“Retailers succeed when they give consumers what they want, when they want it and for a reasonable price. To be successful, retailers must leverage insights from across the supply chain and focus on transparency. On the other end, you have retailers caught up in a “race to the bottom,” cutting corners to produce low cost products as quickly as possible. In some cases, they jeopardise the workforce, or rely on sub-standard suppliers to cut costs. Without processes in place to hold companies and the industry accountable, retailers and their suppliers may unknowingly (or worse, knowingly) compromise environmental practices (use of water, or waste products, etc) or worker safety in an effort to deliver products at the lowest possible cost.”
Why is visibility such a challenge for the retail industry?
Sue Welch: “The vast size of the retail and manufacturing industry complicates a retailer’s ability to know what is happening at every step of the process. He or she is sourcing product from hundreds of suppliers, who are also sourcing products from hundreds of suppliers, and so on, around the globe.
“Further complicating matters is the fact that there is no standard reporting procedure across industry and location. Some suppliers are advanced in their capabilities to capture and communicate data and information. Others still operate with what we call “old school” systems – including email, spreadsheets and handwritten notes. These are difficult to analyse, and certainly don’t update in real time. It’s time for retailers to begin adopting technology that is designed for their specific industry.”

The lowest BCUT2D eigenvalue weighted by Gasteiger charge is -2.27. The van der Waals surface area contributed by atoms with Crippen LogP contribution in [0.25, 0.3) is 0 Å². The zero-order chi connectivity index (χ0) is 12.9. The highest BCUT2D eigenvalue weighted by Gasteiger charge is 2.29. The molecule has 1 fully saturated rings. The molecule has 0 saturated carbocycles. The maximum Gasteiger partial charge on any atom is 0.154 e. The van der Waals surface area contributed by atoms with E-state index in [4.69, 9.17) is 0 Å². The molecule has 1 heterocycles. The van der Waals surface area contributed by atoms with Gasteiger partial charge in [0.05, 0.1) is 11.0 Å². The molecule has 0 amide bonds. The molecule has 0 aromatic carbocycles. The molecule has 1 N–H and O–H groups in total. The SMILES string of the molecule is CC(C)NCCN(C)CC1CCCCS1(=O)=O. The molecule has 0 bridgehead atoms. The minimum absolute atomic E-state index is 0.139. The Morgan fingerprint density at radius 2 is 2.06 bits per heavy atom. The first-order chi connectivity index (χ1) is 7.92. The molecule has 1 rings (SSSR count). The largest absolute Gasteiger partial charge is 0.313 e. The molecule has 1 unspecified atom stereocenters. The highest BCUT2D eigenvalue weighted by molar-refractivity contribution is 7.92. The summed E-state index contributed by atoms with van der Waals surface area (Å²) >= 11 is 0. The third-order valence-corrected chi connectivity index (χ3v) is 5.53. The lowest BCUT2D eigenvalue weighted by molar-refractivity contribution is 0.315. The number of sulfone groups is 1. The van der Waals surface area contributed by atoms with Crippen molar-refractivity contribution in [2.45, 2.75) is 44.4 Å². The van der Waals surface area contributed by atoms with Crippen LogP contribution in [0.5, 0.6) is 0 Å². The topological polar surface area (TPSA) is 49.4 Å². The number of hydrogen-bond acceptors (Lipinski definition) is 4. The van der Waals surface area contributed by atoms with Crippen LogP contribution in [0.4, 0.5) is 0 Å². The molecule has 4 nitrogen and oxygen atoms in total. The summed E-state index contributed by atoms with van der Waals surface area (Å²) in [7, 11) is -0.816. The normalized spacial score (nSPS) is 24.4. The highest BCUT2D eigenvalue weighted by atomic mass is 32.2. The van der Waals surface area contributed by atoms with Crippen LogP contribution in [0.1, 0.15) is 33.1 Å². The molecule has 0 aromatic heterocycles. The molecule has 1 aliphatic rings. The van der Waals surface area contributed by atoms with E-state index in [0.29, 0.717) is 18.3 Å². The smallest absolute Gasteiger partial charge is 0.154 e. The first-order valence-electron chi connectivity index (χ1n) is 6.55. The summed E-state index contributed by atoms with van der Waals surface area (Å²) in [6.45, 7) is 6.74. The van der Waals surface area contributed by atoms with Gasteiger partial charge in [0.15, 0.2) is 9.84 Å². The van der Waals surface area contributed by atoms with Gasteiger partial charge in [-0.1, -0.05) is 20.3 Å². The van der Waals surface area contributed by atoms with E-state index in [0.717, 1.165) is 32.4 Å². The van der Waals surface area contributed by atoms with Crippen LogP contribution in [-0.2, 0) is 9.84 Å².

Pierre-Francois Thaler: “Retailers often source from multiple suppliers, each with their own sub-suppliers, which makes having full transparency across all tiers of the supply chain very complex. This landscape is also challenging when working internationally because suppliers in different regions have different regulations and compliance standards to meet. Gaining insight and transparency into each step of the product development process is crucial, but hard to do because of all the moving pieces and the pressure to produce high quality products quickly and for lower costs.”
Can the levels of visibility and transparency be improved upon?
Sue Welch: “Absolutely, and many retailers and brands are already taking those steps. They want to work the same way they do in their consumer life – visually, collaboratively and on-the-go – so they’re adopting the collaborative, digital and mobile platforms that enable it. With more collaboration comes more transparency and oversight into every stage of the product lifecycle.
“Consumers are bringing greater awareness of, and concern for, environmental and social issues than we’ve seen in the past, and that’s good for the world. The brands who can ensure customers of their responsible supply chains will see rewards for their efforts.”
Pierre-Francois Thaler: “EcoVadis’ recent Sustainable Procurement Barometer found that only 15% of organisations have complete supply chain visibility into the CSR and sustainability performance of both tier one and two suppliers, and only six percent reported full visibility into tier three suppliers and beyond.
“Retailers can’t hold back when it comes to embracing sustainability and transparency – brands need to prove the transformation to consumers. By building visibility and transparency into procurement processes throughout the supply chain, retailers are better able to address risk mitigation and delight their customers.
“Digitising the supply chain end-to-end and focusing on continual progress in sustainability allows businesses to capture data insights they didn’t have access to before, which helps them make more informed and confident procurement and supply chain decisions. Retailers should focus on creating company visions that incorporate transparency throughout all processes and communication, whether internal or external. They should also invest in technology to monitor risks and report successes, with a continuing focus on areas that require improvement. The platform should make it easy to assess supplier progress and risk, benchmark performance and put corrective action plans in place.”